Students complete two courses in the patient monitoring and instrumentation series, each worth two credits. The courses are offered annually, with the first section in the first-year summer semester and the second in the first-year spring semester.
Students are introduced to pharmacodynamics, pharmacokinetics, uptake, distribution and action of the volatile and intravenous anesthetics, muscle relaxants, narcotics, hypnotics, and other pharmaceuticals used in the administration of anesthesia.
The series provides an overview of drug actions, interactions, metabolism, methods of administration, dosages, side effects, precautions, and contraindications. Students also learn the basis for the use of medicines in pharmacologic and adjunct therapy of specific diseases.
Students complete two courses in the pharmacology series, each worth three credits. The courses are offered annually, in the fall and spring semesters of the first-year.
Students are introduced to physiological model-based simulation using on-screen computer simulation and mannequins. Emphasis is placed on improving appropriate anesthesia-related basic science knowledge, manual skills, drug and equipment setup, safety inspections, and performing anesthesia for uncomplicated surgical cases. As the series advances, students are introduced to crisis management and rescue techniques.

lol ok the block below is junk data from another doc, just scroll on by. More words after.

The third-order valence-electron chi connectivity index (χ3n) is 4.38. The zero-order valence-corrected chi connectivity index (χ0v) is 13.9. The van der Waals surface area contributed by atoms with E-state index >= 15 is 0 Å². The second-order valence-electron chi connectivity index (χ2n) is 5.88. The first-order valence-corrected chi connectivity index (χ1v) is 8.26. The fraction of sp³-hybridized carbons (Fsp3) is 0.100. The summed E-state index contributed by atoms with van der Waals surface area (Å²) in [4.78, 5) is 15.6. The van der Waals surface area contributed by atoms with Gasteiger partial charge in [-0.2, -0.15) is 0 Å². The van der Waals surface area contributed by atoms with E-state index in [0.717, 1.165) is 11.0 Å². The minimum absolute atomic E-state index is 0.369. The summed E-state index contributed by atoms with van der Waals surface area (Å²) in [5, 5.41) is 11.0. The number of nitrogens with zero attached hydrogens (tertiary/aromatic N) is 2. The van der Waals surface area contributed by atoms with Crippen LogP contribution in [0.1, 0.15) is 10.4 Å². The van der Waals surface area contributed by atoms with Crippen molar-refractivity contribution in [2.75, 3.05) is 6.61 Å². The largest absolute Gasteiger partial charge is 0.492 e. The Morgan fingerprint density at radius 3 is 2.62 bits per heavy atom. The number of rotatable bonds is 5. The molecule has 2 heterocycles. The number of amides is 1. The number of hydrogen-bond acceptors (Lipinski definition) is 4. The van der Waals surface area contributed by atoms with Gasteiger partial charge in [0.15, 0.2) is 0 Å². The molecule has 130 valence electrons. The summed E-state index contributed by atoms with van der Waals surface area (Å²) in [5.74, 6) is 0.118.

Students will also review and practice concepts vital to Basic Life Support and Advanced Cardiac Life Support, in which they earn certification through the anesthesia clinical experience series.
Students complete four courses in the physiological model-based simulation series, each worth one credit. The courses are offered annually, in the fall and spring semesters.
A complete overview of the courses for graduate students in the Master of Science in Anesthesia Program can be reviewed here. The curriculum is specifically designed for training the certified anesthesiologist assistant professional. Although other coursework may be similar, the MSA Program offers courses with a unique emphasis in anesthesia and the anesthesia care team model, as defined by the American Society of Anesthesiologists. All MSA students must follow the entire course curriculum. No exceptions will be made, regardless of degrees or certifications received, prior experience, work background, or education.
Courses are reserved for MSA students, and cannot be taken by other undergraduate or graduate students at the university.